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(Eureka ©ailn Sentinel.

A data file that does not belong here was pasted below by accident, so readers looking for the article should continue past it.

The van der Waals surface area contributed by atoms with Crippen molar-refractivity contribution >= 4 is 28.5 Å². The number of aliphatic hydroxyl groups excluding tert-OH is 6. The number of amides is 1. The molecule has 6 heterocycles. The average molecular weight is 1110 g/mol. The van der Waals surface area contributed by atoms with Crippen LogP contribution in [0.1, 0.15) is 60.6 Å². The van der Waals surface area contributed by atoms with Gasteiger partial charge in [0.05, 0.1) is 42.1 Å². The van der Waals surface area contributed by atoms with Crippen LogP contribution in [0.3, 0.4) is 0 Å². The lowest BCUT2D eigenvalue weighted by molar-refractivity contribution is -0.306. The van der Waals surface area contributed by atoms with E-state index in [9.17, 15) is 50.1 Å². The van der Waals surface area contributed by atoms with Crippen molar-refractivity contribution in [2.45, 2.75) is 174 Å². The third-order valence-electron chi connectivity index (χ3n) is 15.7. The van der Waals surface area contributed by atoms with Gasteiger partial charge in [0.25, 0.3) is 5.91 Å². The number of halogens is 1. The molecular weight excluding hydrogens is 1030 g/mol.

«d. for the same. All person* In Bo f”ki o«M for •uh*crlPh°n* will make pay. meet to h>m- _ , WEDNESDAY. : JUNE 2,1880 TESTK*®ArB STOCK SALES. Bitn rraneiwo Stock Exchange. mobnino boabd. *“ SgS^-V* 104 104 Xm Gould 4 Curry-415o 430c 150 Best 4 Belcher 11 45 California—218c itfil Con^Virginia—340c 345c 34b5 34 130 Chollar 390c 4 100 Potosi—3 110 Hale 4 Norcross-420c 10 Mexican—104 no Crown Point-195c 190c 525 Yellow Jacket-7 1100 Imperial-35c 30c 100 Alpha —64 64 Sierra Nevada-164 164 164 40 Utah—124 310 Bullion—3 80 Exchequer— 44 270 Overman—2 15 Beg. Belcher—0 4 20 Justice—85e 620 Union—22 4 22 4 22 4 22 5 California—220o 60 Alta-270o 2650 40 Gould A Curry—430c 390 Caledonia - 30c 35c 50 Sierra Nevada-16 60 Union—22 224 110 Julia—50c 395 New York—35c 30o 50 Occidental—140o 1050 Quinn—135c 130c 14 200 Mackey—20c 100 Andes—90c 95c 415 Scorpion- 2 195c 190o 200 M. View—25c 50 Essex—160c 310 Benton—160o 250 Con. Dorado—75c 320 N. Bonanza—30c 25o 100 Mexican—104 300 Scorpion—195c 2 20 Ophir—94 10 Con. Virginia—345c 150 Yellow Jacket—7 100 Caledonia—30c EYENinu jbuahaj. 60 Eureka Con—17 H 150 Raymond A Ely—25c 10 N. Belle—11*4 60 Grand Prize—90o 230 Argenta—45c 225 Day—70c 85c 300 Albion—40c 40 Wales-3 *4 100 Mt. Diablo—13H 300 East Mt. Diablo—50c 50 Bodic—8 40 McClinton—45c 140 Tioga— 100c 400 Summit—140o 25 Bulwer—5*4 200 Concordia—60o 400 Syndicate—95o 300 Goodsbaw—75c 80o 85c 575 Belvidere—2H 100 Champion—70« 50 Blackhawk—60c 350 Booker—35c 40c 300 Queen Bee—35c 45 Mono—5 25 Con. Pacific—3 700 Uoiveniity—30c 100 Argenta—45c 350 Jupiter—140c 1*4 165c 500 8. Bulwer—155c 150 Dudley—50c 830 Addenda—160o 155c 150 Noonday—390csl0 4 4*4b30 90 N. Noouday—6 400 D. Standard—40o 200 Orient—20c 200 Mammoth—2*4 115 Boston-1*4 160c 300 Oro—190c 2 400 Tip'op—6*4 75 8. King—5sl0 80 Bulwer—5H 25 Blackhawk—65c MTBEETA 4:30 P. 91. Union, 20*4b 20Ha 20Hs; Sierra Ne vada, 15b 15*aa 15*4*1 Utah, 11 Ha; Good •haw, 85» 85b; Best A Belcher, 10*4 b 10Ha 10*4•; Alta. 260b; Con. Virginia, 330b 335a; Day, 65a; Sierra Nevada, 15s 15a; Over man, 190a; Belcher, 290a 3a; Scorpion, lHb 180a 180a; Mexican, 9*4b 9’ia 9Ha; Gould A Curry, 4b 4a; Utah, lib. AUITAU AMU DEPABTI'BKB. >v txb aouu an rauaaDa aeitmoiD Dspartarvi Teatenlay. 0 Blrdlm C Replan G Browa F P Picking G W Ferguson W N Hlmonton Mre Lockwood M H Hunter S Goyne, 3 children U G Seargeut Arriviste Last Night. P Lovell J M Her rub H Lee C 0 Carpenter R Redman Mra M Hunter Pioehe, Hamilton and Karelin aiiTiu. I Whinncn Mrs Oleesan Hotel Arrivals. Turner House—Theo. 8pafford, Virginia; Jas. Clark, Pioehe; G. F. Creamer, Ward ; Mrs. Dailey, Ruby Hill. Parker House—Jas. Adams. Adams Hill; J. M. Harrub, San Francisco. Delegate Hteveuson. The Virginia Cbrniole of Monday pub lishes the following : In the District Court on Saturday Margaret M. Stevenson was granted a divorce from C. C. Stevenson on the ground of desertion. w II «|UUMII«ua. The London Mining Journal for May 15th ia at hand. Nevada shares, on a dull market, were quoted at that date as follows: Richmond, $83.50 @ $83 75 : Huby-Dun derberg $46.25 (8 $47.50; Eberhardt A Aurora $17.50 @ $20. Cfcasss of Basse. At a special meeting of the Good Temp lars, held last evening, it was agreed that the meetings of the Lodge be hereafter held in Ceotral Hall. TheGermania Club have leased Central Hall, and sub-lot to the Templars for one year. The meeting of I. O. G. T. will therefore be held to night in their new Hall at the usual hour. The Oaeeolu Gold Mine*. Mr. Jot Travis yesterday reoeived a letter from his partnor, Mr. Dan Morris, at Os ceola, stating that the mines are all look ing well, and that the ore they are extract ing assays $80 per ton, and that under proper management all the mines will pay well. The Osceola Company have Just se cured the servloes of Mr. Clark, a thorough going mining man of Salt Lake, in whom they have the greatest confidence that he oan work the ores of that distriot success fully. The water supply is quite abundant for present purposes. ♦ “ Manual of Nodal and Bualuesa Forma.” The new improved and enlarged edition of " Hill's Manual " ia a book for every body. It U an encyclopedia of informa tion of all kinds needed in social and busi ness life. Its obapter on Elocution and Oratory is admirable. The tables of refer ence are complete. It is claimed ass stand ard work on general etiquette, or conversa tion. visiting, or at the table, in the ball room. etc. Its commercial forms, embrac ing book-keeping and penmanship, are very ootnplete. The book also teaches telegraph ing, phonography, the arts of composition and poetry; and. in faot, everything per taining to educational, social, commercial •»d legal forms. A. Redewill, agencfor the ■MUi ia at present in Eureka. • ri*uic ihjut. Irrnp* from the Bfoie-book of fb« Hentlacri Reporter. Catheart’a roller skating rink is proving a grand success. Look out for the sheet and pillow case party on rollers. Uncle Ben Reinhart, of Elko, is in town, and looks hale aud hearty. Mr. Monaco yesterday took some fine views of the International Hotel. A tri-weekly mail route has been estab lished between Austin and Candelaria. Mr. Charles Broy yesterday purchased a fine team horse of Jot Travis for $200. There are about fifty active members be longing to the Gooa Templars’ Lodge of Eureka. Mr. J. M. Harrub, nephew of Mr. W. B. Harrub, arrived from San Francisco last evening. A desirable dwelling house is for rent on Paul street—for particulars apply to A. M. Hillbouse. Mrs. Judge Watson will lecture this and to-morrow evening at Miners’ Union Hall, Ruby Hill. A private letter from San Francisco says the condition of Mr. Samuel Cooper does not improve. Mrs. Watson delivered a very fine lecture at the M. E. Church last evening, and it was largely attended. Some of the county officials do not seem to be in a great rush to get into their new quarters in the Court-house. The Railroad Company has commenced running a daily freight train between Pali sade and Eureka, owing to a press of busi ness. Sheriff Kyle removed from the Sentinel building to the Court-house yesterday after noon. He has the poorest office in the new building. A lot of ore from the Ward Beecher mine, at White Pine, was received at the Eureka Con. works yesterday. It is reported to be rich ore. Some good ore was brought in from the Tyndall mine yesterday. The mine is lo cated near the mouth of Prospect Moun tain Tunnel. Mr. winiam fc.arla, of Union District, near Mineral Hill, arrived here yesterday. He reports the mining outlook of that dis trict as being very favorable. Mr. Jot Travis says he will feel under many obligations to the person who walked off with 100 feet of new hose from his »esi dence, if they will be kind enough to re turn it. It is charged by many of the non-strik ing miners at Leadvilie, that the strike was inaugurated by Mooney for the purpose of blackmail, and that he received $500 for backiug down. A private letter from San Francisco re ceived here last evening, states that the health of Mr. William Wermuth has much improved, and that l>e will return to Eu reka in about two weeks. Held for Better Direction. In the Eureka Postoffiee there is now held, for better direction, a letter addressed: Mrs. F. M. Healy, Dodge county, Nevada. In Town. Mr. John Biggs, of Reveille, has been in town a day or two. Mr Biggs is one of the oldest and best of Nevada miners, lie has a good opinion of Reveille. Acquitted. The shootiug affair that occurred at Bel mont a few days ago, in which John Mc Gah&n was shot by N. A. Gavin, and the latter being taken to Tybo for an examina tion. resulted in his acquittal. The wounds i of McGahau are not considered dangerous. Committed (Suicide. John Bannister, a section boss on the Central Pacific west of Winnemucca com mitted suicide on Monday by shootiug him self with a shotgun. Nothing is known of the cause of the deed. He leaves a wife, but no children. Pnelfie (uKit HeAitquorlers. The Silver State of Monday has this: Colonel W. H. Effinger, delegate at large from Oregon to the Cincinnati Convention, and J. B. Metcalf, one of the delegates from California, passed here yesterday, going East. Colonel Effinger has made arrangements with a friend in Cincinnati for quarters for the delegates from Cali fornia, Nevada and Oregon, at the Gibson House. Tiieir apartments will be known as the "Pacific Coast Headquarters." Flue Art Collection. There are some thirty paintings on exhi bition from well known California artists at Brown A Tassell’s old stand, Main street, to which we call the attention of all lovers of art. Judging from a hasty glance last evening, of this fine collection, we con sider them to be the most meritorious lot of real works of art ever displayed in Eu reka. We direct special attention to De Haas' Marines, and Hills’ landscapes. They are to be closed out at auction this even ing regardless of value, so we are informed. The Mao Eeater Heard From. Mike McGowan reported at the Sentinel office some months since, when about to leave Eureka. He said be was going West to grow up with the country, and iuteuded to behave himself like a Christian. Now the Bodie Free Press forges this letter on him : Mike McGowan, the man eater, is comiug to Bodie. He has sent a letter announcing his inteutious, and the following is an ex tract : "I have been in Tuscarura, Eureka and several other snide places, and have found things very tame ; no excitement or chances to get my work in. I want life and excitement. From accounts Bodie is the place. You will all know that I am in town ten minuteB after my arrival. Local fighters cau oil up and prepare for busi ness, for I am dead on it this time. The quiet life I have been leading has made my blood stagnant, and a change for the better must come. My jaws are net for human flesh, and some Bodieite is my mutton. Your cannibal friend, Mike McGowan.” HYE COUNTY ITEMS. Cnllled from <l>e Belmont Courier of Ioel Hallirdojr. The Alexander Mining Company have lust made another big disoovery in the Brooklyn mine ; they have already laid it open about 14 by 18 feet, and every pound of it ia found to be high grade chloride. aa aaying away up in the hundreds, and the management believe that il they had a 40 stamp mill they could keep it running con stantly on ore from this miue. Mr 8 H. Squire iuforms us that Super intendent J. C. Ogden has made a good many improvements in the lybo Con. M. Co 'a mill, and that It is kept running steadily and profitably on ore from the company's iniues. Glad to kosr it. It is rumored that Mr. English haa suc ceeded in raising enough working oapital in NewYotk to give the Tyho Consolidated mines a thorough prospecting. We hope that the rumor will prove true aud that the old Tybo will see daylight onoe more. We understand that one or two oompanies owning mines iu Philadelphia Diatriot are making arrangements to start up work again shortly. There are good mines in this district that would pay well If the owners worked them properly. Parties who came in from Tybo this week say that L. 8. Luse A Co.'a olaim, adjoining the Tybo Con. Co.'s property, is now developing into s fine mine. The ore tmoouutereu can l>« easily milled. Mr. Spaulding, of the 8»lt Marsh, bought the real property of the Bartell Silver Milling Co. at Sheriffs sal* ou Sat urday last. EUREKA MIXKA IX LOKDOX. Official new* from the Richmond Consolidated and Ruby-Dander* h«rg« The London Mining Journal of May 15th has the following regarding Eureka prop erties owned beyond the Atlantic : RICHMOND CONSOLIDATED. The usual telegram from the mines at Eureka states that the week’s run was $65, 000, from 990 tons of ore. Daring the week the refinery produced dore bars to the value of $50,000. The report of the Directors prepared for the forthcoming meeting, and which is fully referred to in another col umn, is highly encouraging. The mining profit for the year was £143,063. and the net profit £134.512 (equal to 50 per cent, on the company’s total capital), which, added to the undivided profit brought for ward, gives an available balance of £154, [)30 18s. 8d. Out of this the shareholders have received three dividends of 7s. fid. per share each, and are now to have an other of 10s. per share, making a total for the year of £1 12s. 6d. on each £ > share, or 32 ^ per cent, per annum. This absorbs £87.750 ; £1,424 10s. 2d. has been paid for legal expenses in Eureka ; £44,416 3s. lOd. is to be added—a very wise proposition— to the “reserve for contingencies and work ing capital,” in order to raise that fnnd to £50,000, and £20,440 4s. 8d. is to be car ried to credit of next account. The com pauy may well be congratulated on their strong financial position, the remunerative ness of their enterprise and their brilliant prospects. The manager (April 21st) re ports that the crosscut from the end of the 200 main drift is now drifted in ore 41 feet, the end being nowin very fair quality of ore; they are now taking steps to ascertain the size of the ore body. The 400 north from No. 15 has beeu extended 15 feet on a well defined fissure, with favorable indications for ore. The rise in back of No. 15 cham ber is up 118 ft et in high grade ore. The 500 north from No. 12 gives very favorable indications for ore. A drift has been start ed from the top of the rise in back of No. 14 chamber in a 7 foot vein, which looks favorable to open to an ore body. The chambers are all looking very well, and turning out the usual quantity of good grade ore. BUBY-DUNDEBBERO. The telegram received by the company shows that the ore smelted for the week was 210 tons, against 65 tons for last week. The 210 tons are estimated to represent a net money vaiue to the company of about £1,000, and as the monthly (not weekly) costs are under £1,000, it appears that a handsome monthly profit is now being made, and this is regarded as an extrcrdi nary circumstance, having regard to the fact that the discovery on which they are now working was only made about two months ago. Information has been re ceived that on one of the company’s mines, the El Dorado, at a depth of 150 feet, a body of ore, worth from $250 to $300 per ton, has been cut. This mine is reported to have been let on tribute to Mr. lteilly, and he has yet twelve months of his time to run. The company receives one-fifth. The mines generally are considered to be opening up well. SILVER CANYON. A Promising District 111 White Pine County. The Ward Reflex of last Saturday has the following: Dr. Brooks and Charley Sommerlott returned from Silver Canyon, Sunday, well pleased with the looks of things over that way. The Sadie L mine has been sunk on 100 feet, and a vein 20 feet in width haa been exposed. About 12 feet of the vein, it is thought, will go $150 to the ton. Assays going as high as $2,000 have been obtained from this portion of the vein. The mine, we und1 rstand haa been bonded to Eastern people for $18,000. Assessment work ia being done on a num ber of claims in the district. From what we have heard of the Sadie L, the southern extension of the same claim, and the Buck horn. a parallel ledge about 1,000 feet from them, and, conceding that the reports are not exaggerated, Silver Canyon i§ destined to become one of the most solid and reli able mining camps anywhere to be found. The southern extension of the Sadie L car ries in the main chloride ores of a high grade wherever it has been touched. No attempt has yet been made to sink upou it. The Buckhorn, which is considered the su perior of either, has never been prospected, strange as it may appear. It crops out boldly three or four feet above the surface, and assays from the croppings go $400 and over. This ledge was not worked last win ter on account of the deep snow. The ores are free milling, so free that Dr. Brooks thinks it will not be difficult to work them up to 90 per cent. A mill will be put up this summer, and the real worth of the mines of Silver Canyon will then be more practically demonstrated. Copper Ore. We are in receipt of several fine speci mens of copper ore of the following varie ties, via: Red, black oxide, and carbon ate, from Mr. Harmon Olmstead, who has lately returned here from his mines at Bald Mouutaiu. Ruby Mountain District, White Pine county. Judging from pre vious assays, and the quality of the sam ples just received, they are estimated to contain 80 per cent, pure copper, some sil ver and a trace of gold. Mr. Olmstead assures us that he has tous of excellent ore now extracted, and a large amount of high grade ore in sight in his different mines. He considers that he has practically dem onstrated that his several mines, includ ing the Carbonate, Climax, and the Nar row Ouage, are but portions of one great hssure, denominated a “ rake vein,'* wnich traverses Bald Mountain in a northerly and southerly direction for thousands of feet. Mr. Olmstead iuteuds returning in a few days to personally resume mining, and will be pleased to show friends or mining men who may call upon him this summer, the various silver and copper mines which he represents. _ Kouietliing New In (sold Mining. We have seen, says the Salt Lake Tri bune, an invention recently made by one of our townsmen,, which is destined to bring a revolution in the working of gold ores. It is a simple machine, operated by only two men (water or steam power in cluded), and will outwork a 15 to 20 stamp mill without the slightest exertion, besides costing only one-fourth of such stamp mill, no expensive buildings being required. The main feature of the machine is that no loss of precious metals can occur, since it absorbs the smallest particles without additional labor or cost. The inventor is yet hard at work, touching up a little here and there, and will, as soon as circum stances permit, bring his first machine into market, and we can safely state that be has choseu the best center of niiuing interests. Clerical Kissing, The religious editor of the San Franoisco Stock Exchange philosophises as follows: There is a good deal of talk nowadays as to how far a pastor may go in this matter they call clerical kissing. A pastor has an undoubted right to kiss the good-looking females of bis congregation, if their male relatives are not by. If be kisses a lamb on the forehead it may be accepted by some as the kiss of peaoe. A salute on the cheek would easily bear the same construc tion, though it is getting a little danger ous, but a smacking buzx on the lips has uothing in the Scriptures to justify it, and if the male relatives kick the pastor all around the church, and the local paper writes him up as a wolf in sheep's cloth ing, he has nobody to blame hut himself. New Mining I.oention. Extension of Beebe A Stowell mine; claiming 800 feet; located June 1st, 1880, by W. H. Stowell. Hiram Johnson, M. M. Johnson. Samuel S. Beebee; situated ou Prospect Mountain west of the Silver Con ner mine. THE CMICS. CenprantlM »f the Fn □ mere tore anil other Folatt of Interest. The taking of the tenth census of the United States was to have been com menced throughout the country yes terday. It is proposed to complete the work in thirty days. Mr. Ferguson, of Churchill, has been designated Census Marshal for Nevada, with power to appoint assistants and supervise the entire work. The plan adopted in Nevada contemplates the division of each county into four cen sus districts. The whole corps has not yet been organized in Eureka county. Mr. Ferguson wrote several gentlemen here asking them to district the county, and recommend four active young men to make the canvass, each to be a resident of the district in which he is to officiate. It is found difficult to thus divide Eureka county. The bulk of the population re sides in the towns of Eureka and Kuby Hill. A district composed of these places would be remunerative, while the sparsely settled portions of the county would not pay the traveling expenses of the Enume rator, the compensation allowed being three cents for the name of each inhabi tant. In the meantime Coronor J. W. Smith has received the appointment direct from headquarters for the town of Eureka. Whether others can be induced to take the rest of the county is doubtful. I lie mailer possess a local importance which should not be overlooked. Under tbe Constitution of Nevada representation in the Legislature mast be based upon the Federal census. It therefore follows that unless a complete ^numeration is made we may lose strength in the Legislature when a new apportionment of members shall be made. The following explains the com pensation and duties of Enumerators : The Enumerators receive for the name of each living inhabitant, thr*-e cents; for each farm returned, twenty cents; for each establishment of productive industry re turned on general manufacturing s< hedule, fifteen cents; same on special manufactur ing schedules, twenty-five cents; for each death reported, five c« nts; for each person enumerated on the supplementary sche dules. relating to the dependent, defective and delinquent classes (deaf and dumb, blind, insane, idiotic, criminals, paupers and children in institutions), five cents; for making lists of names, with age. sex and color, of all persous enumerated, for each 100 names, ten cents; for two days’ attendance at the Court-house to correct schedules, per day, $2.50. Tbe compensa tion to any Enumerator east of the 100th meridian is not to exceed on an average of $4 per day for ten hours, and west of it not to exceed $6. Each Enumerator must visit each dwell ing in his district personally, and every family therein, and all persons occupying lofts in buildings, warehouses, factories, stables, etc., or living in solitary cabins, huts, tents, sleeping on boats or barges, or locked up in prison. Every person is bound to answer the questions of tbe Enumerator to the best of his or her knowledge, and if he or she re fuses, to the bastile they go, or must pay $100. The Census Commissioner thinks there will be little trouble in this respect, how ever, and says no people in the world are so favorably disposed towards the work of the Census Marshals as the people of the United States. The ladies may as well make up their minds to give up their claim of right to secrecy as regards age, for each Enumera tor is instructed to g*t the ages at all haz ards, even to the fractional part of a month, and they will draw them out of all family bibles in every district, which will be overhauled, and all. the jealous people in the couuiy have to be interviewed. The Enumerator is instructed that be is under no obligation to give every man’s occupation just as he expresses it. If he cannot express intelligibly what he is, *■ the Enumerator is to find out what he does, and to characterize his piofeasion ac cordingly.” No man ia to be described as a mechanic, but the branch of labor fol lowed must be given. Hatters, glovers, furriers, etc., are not to be taken to include those who deal in hats, gloves and furs, but those only who make them up; and this applies to all other vocations. Every Enumerator has to report to the Supervisor of bis district and to the Cen sus Superintendent at Washington daily, by postal card blanks furnished, the num ber of persons enumerated by him each day. There are five blanks for Enumerators. Schedule N<». 1 in for population alone, aud the questions to be asked and answers writ ten relate to the names of streets, number iu order of the dwelling house, number in order of visitation, nam^ of each person in the house ou Juue 1,1880; the color, white, black, mulatto, Chinaman or Iudun ; age ou last birthday, aud if in mouths, the fractions of the year, if born within the year ; relationship of each person iu the house to the head of th^ family; whether wife, sou, daughter, servaut or hoarder ; whether siugle, married, widowed or di vorced ; occupation or trade of each per son has been employed in from Juue 1, 1879, to Juue l, 1880; if persons are sick, whether temporary, bliud. deaf, idiot, in saue, married, crippled or bedridden ; what caused the sickness, aud where the illness or disability was contracted; wheth er the person can read or write; place of birth, what State or Territory or foreign country, with place of birth of both father and mother. ru'ucuiiie no. A is marked agriculture, and relates to a farm ; the number of per sons who conduct it; the number of aorta of laud tilled, including fallow, grass and rotative crops, pasture or meadow, or chards, vineyards, wood land, forests, old fields and growing wood ; the value of the farm improvements and machinery aud live stock ; oost of building aud repairing fences, and cost of fertilizers purchased during 1870; amount paid for wages for labor in 1879, including house work; esti mated value of all farm productions sold, consumed or on hand iu 1879; acreage of grass lauds, mown or not mown, hay, clover and grass seed ; number of horses of oil kinds ; mules, asses and neat cattle, aud t'neir products, also sheep, swine and poultry on hand June 1st. Schedule No. 3 is for manufactures. The Enumerator must ascertaiu the name of the corporation, compauv or individual doing a business of $500 per year; name of the business, manufacture or productions, capital invested in the business, average number of bands employed, hours of labor, wages paid, average day’s wages, number of months during the year in operation, value of material and products; what is mtl—wl ether water, suam or horse pow er; if water, then the name of the river or stream and the number of feet fall; if steam the number of engines and boi’ers in uae. The fourth schedule relates wholly to so cial statistics, but has recently been with drawn from the Enumerators. The mortality schedule, which ia num bered 4. must exhibit the names of persons who died in the census year, persoual dis cretion, age on last birthday; sex, color white, black, mulatto, Chinese or Indian; married, single, widow or divorced; cause of death, uame of physician who attended deceased, and where the disease cauaiug death was contracted. There are seven special and other sched ules: First, lor insane; second, for idiots; third, for deaf mures; fourth, for inhabi tants iu prisoL; seventh, for paupers aud indigent persons in institutions. There are also twelve schedules of man ufactures : First, for agricultural imple ments; second, for paper mills; third and fourth, boots, shoes aud leather; flifth and six. brick-yards, tile-works, lumber aud saw-mills; seventh and eighth, dour and grist-mills, cheese aud butter and con densed milk factories; ninth and tenth, slaughtering, meat-packing and salt works; eleventh aud twelfth, coal mines and quar* I . IWi Pnrebaw or Homes. Mr. George W. Lamonreux and Bill Sweeney purchased, at private sale, forty head of horses from Withington’s ranch on White River. They are well adapted for team, bnggy and saddle horses. The band was driven into town last evening, and many of them are fine looking horses. Pausing Knlllon. Wells, Fargo A Co. shipped this morning 3 ban of bullion, valued at $1,927. Tramp! Tramp!! In “Tramp Abroad,” Mark Twain’s lat est and best work, the great humorist de lineates in his unique and inimitable style, the strange scenes he l-eheld, the adven tures he passed through during the past three years in Europe and America. The book is profusely illustrated, and is brim ful of information, running over with bril liant satire, sparkling with wit, and laden with descriptions philosophical, political and social. It is a large octavo volume of 650 pages, with 400 illustrations. A. Rede will the publisher’s agent, is in Eureka, selling this book. Doctor Dv Freye Devotes special attention to the cure of all chronic diseases, and to those of a delicate, complicated or obstinate character; also to all diseases of the nervous system, and the various female complaints. Interna tional Hotel, rooms 14 aud 16. Private entrance on Buel street. Consultation free. Call on, or write to De Fbeye, M. D., International Hotel, Eureka. * (Sweeping Redaction*. Four and a half dozen, fresh eggs, for one dollar; by the case, $6 50. Seven pounds of flue coffee sugar, $1 00, at B. Alexander’s, Wells, Fargo’s old building.* Poor tier. Go to W. H. Remington A Co.’s for Hercules Powder. The best high explo sive in use. * Blasting Powder of all grades at Rem ington A Co’s. * SPECIAL NOTICES. _ Boot* find Nhoe* At the GOLDEN RULE STORE cheap for cash. Caps At AO per cent below cost at the GOLDEN RULE STORE._ A Great Variety Of Suspenders at the GOLDEN RUI^ STORE. Neat and Nobby Neckties and Scarfs at the GOLDEN RULE 8TORE. The Best California Undershirts and Drawers for Men’s wear at the GOLDEN RULE 8TORE. * The NtrougeNl And best made overalls and jumpers at the GOLDEN RULE STORE. Hats! lints!! Hats!!! Direct from the factory at the GOLDEN RULE STORE. Cardigan Jackets At Cost at the GOLDEN RULE STORE. The Best by l ong Odds. Those Cigars, fonr for 25 cents at the GOLDEN RULE STORE. Gloves, Bnckskin Gloves. The best assortment in Eu reka at the GOLDEN RULE STORE. Flue Silk Handkerchiefs at the GOLDEN RULE STORE TO THE MINERS .AND. CITIZENS .OF. EUREKA COUNTY. ^JESSRS. W. P. HASKELL, H. JOHNSON. M. B. Bartlett, J. L. Hinckley, 0. L. Broy, Win. Pardy, R. Sadler and Julius Lesser have formed themselvee into a Committee, for the purpose of soliciting subscriptions for pub lishing Jno. McG. Scott's work on HURBK.AI Its Mines, Resources and Future. THUS FAR THEY HAVE MET WITH GOOD succea, but as the llret edition will coat $3,000, the Commute request the co-operation of every citlaen of Eureka county to aid them in giving an extensive circulation to the work. Mr. Haskell has been appointed Treasurer, and all subscriptions handed to him will be used by the Committee, aolely for the publi cation of the book. In the event of the bock not being published, the m< ney will remain in the hands of the Committee, and by them will be returned to the aubacrib- re. Eureka, May 29. 1880. my801 w STAND FROM UNDER! You High-Priced Institutions! LOOK AT MY PRICES, And beat them if You can I Dry, Granulated Sugar, by tbe bar* rcl, 17 eeuU per pound; O 1-2 pound* fur 21.00. White Coffer Sugar, by the barrel, 15 l*2ceut» per pouuil; 8 pounds for 21-00. All close buyers, and persons who pay their bill# prou»pt--to »u«h, I will •ell them Groceries ami Proviidona in quanta* Ilea to cult, and deliver them free of charge, for leva money than any other H«mae lu town. H. R. KEMP. Mouth Mnlu .tree,. Eureka, M.rcb 13,1880. mrlttflp TXTB CHOICEST STOCK of LIQUORS In Town : Old Kentucky Blue Grass, Old Kentucky Bourbou, Old Keutueky Kye, and Old Vlrgiuia Never-Tlref Old London Bock Brandy, flue french Hherry, Old Fort Wtue, fatra Holland Glu, Old Jniiialea Kuan, And all kinds oy cask liquors fob aale. by the bottle or gallon, at K£MP*ft, South Main street. Eureka. al tf Qp $1& REWARD, A BLUE COLORED MARE) MULE 4T\— ■trayed from my ranch on Fi*h Creek, tome two weeka ago. The mare wa* branded with a*'henri''oii the left hip and“P" on the left shoulder. I will pay $15 reward for the return of the auimal to Flebher * Carpen ter's stable, Eureka, or to the Deep Well sta tion, on Flak Creek. CUAS. BARBIBRI. Blah Creek, May M. UN. aayU Hr* SPRING AND SUMMER CLOTHING. SPRING HAS COME! --o An WITH IT OUR EVTIRE 8TOCK WIHCH CONSISTS OF THE LATEST Importation, and Stylaa of Fine and Stylish Clothing, Soft and Stiff-Rimmed Hats, Spring Ulsters, Reversible, Alexis and Oxford Ties Shoes. NEWEST STYLES IN PERCALE AND CHEVIOT SHIRTS, NOVELTIES IN NECKWEAR, III UNEQUALED LINE OF FINE UNDERWEAR, The La teat la Collar* and CiiOfc. anti the Flneat Line of LI«Wt Whread HalbrlKKHM and Cotton Mocks to he loimd In Nevada. CALL AND EXAMINE OUR STOCK. AS WE GUARANTEE SATISFACTION AND A PERFECT FIT. -REMEMBER THF. CLOTHING BAZAAR, Next Door to Paxton A Co.’a Bank. D. NATHAN, Proprietor. JAKE COHN, Manager. Banka, May 8. 1880. mayi tt “THE WHITE HOUSE!" Largest Clothing House -I3NT— Eastern Nevada! JUST RECEIVED AND CONSTANTLY ON HAND. A FULL LINE OF THE LATEST STYLES of Siftelii* mart Mummer C'loililug, Furnishing Goods, Hats, Caps, Boots, Shoes, Trunks and Valises, Etc,. Etc. ■T’Befor« purchasing elsewhere, call and examine our stock and prices. M. DAVIDSON, Baraka, Nevada, April 30,18*0. WINES, LIQUORS AND CIGARS. _ M!. B. BARTLETT, DEALER IN THE FINEST BRANDS OF WINES, LIQUORS, CIGARS AND PLAYING CAR IDS. km ou Band • Complete Am.rlm.ul of Ulaaaware. ■« Buying all hi. Good, in tba Beat be can and will compete with Ban Franclaco^Prlc... Eureka, April 5, _ ———— m ■■■ SECOND CRAND ANNUAL TIRGET EXCURSION - AND - PICNIC! -OF THE - Centennial Guard, -TO - B A I N E ' S RANCH. E. £ P. R. R. Eight mile* from Palisade, on SATURDAY, JUNE 12. PHIZES l ON* HUNRED DOLLARS, in gold, for the best aeon of SHOOTING, by a..y Company Team of tan man. open to any Company in Kaat. ru Nevada. A SILVER MEDAL for the beat BaaeBall Nine. TWENTY DOLLARS for the beet runner In a 100-yard Foot Race. LIBERAL FRIZES for the beat jumping, aboul dar atone, etc. A PAVILION. 100 by 28 feet, will be provided, for dancera. Muelc by Centennial Guard Baud THE LUNCH TABLE will beta charge of Mr Ed. Trofattar, and the public can be aeaured they will ha liberally and promptly eerved. THE BAB will be under the eup.-rvl.ion of Mr. Jaaaee Kyle, wbtcb will be aufflclent rec ommendativu. THE GROUNDS are located on tbe banka of Fine Greek. Plenty of ehade and good halting. O O Id Id I T T E E S - ARRANfliMEiif AND transportation: Lieut. Wm. Wallace, Lt**ut George Dell, Llsut. A. V. Stiusou, Private J. 0. Sanford. Private William Stluson. ON shooting: Murdock McGregor. on oam&s: William Stinson. dancing: John E. Joues. on phizes : G. J. Beek, John Stinson, Hugh Eernahau Train will l.esve-Buby Hill, 7 o'clo k. Consolidated time; Eureka. 7 oVIock, sharp. Railroad time Returning, will leave the grounds at 0 o'clock Round Trip Tickets, 82.60 Barak I. May if, Ian. «■!»» DRUG'S AND MEDICINKB. J.F. SCHNEIDER HAS AGAIN OPENED HIS $ DRUG ST0RG.fi One Door SooM* the C« P» Bwwtff J am prepared to put up PHYSICIANS’ PRESCRIPTIONS, AND ORDERS FOB Drugs and Medicines, At All boura of the dej or night. I bare AlM a Full llue of PEKFUMBB-T, Toilet Article*, tlnlr Bruebee, reetb Brunbee. N«H Bruebee, Bte.. And In feet everything ueuelly found In a Bret, cleesDrug Store. T. J. SCHNEIDER. Eureka, April ». 1880. a*-m THE PIONEER fi German DratStore.fi Main street, two doors south of the New Brick Building, EUREKA, .... NEVADA. KfcEPa A FULL ASHORTMENT OF ALL kinds of Foreign and Domestic DUl’UNt CHEMICALS. PATENT MEDICINES. TOILET ANO FANCY ARTICLES. — il WKL.L as nss Wines and Liquors ! FOR MEDICINAL PUKPOSKS: ALSO. THE ch<»i<-eat brands of Imported H»v«na ana Domestic Cigars, and everything else usually found in a nrtt-clasa *8tabli»hJU*ut. PHYSICIANS’ t» -1 *««. J. L. WARWICK. Eureka, May M. IhhO. myj3tf_ NOTICE. rpHS HOLDER OF THIRTY 8HARM BAY 1 auk Htock, certifi'-fte* Nos. and I M.llfi. is requested to call at *>ur PAXTON k OO. I Eureka, May W» litO. •fWAW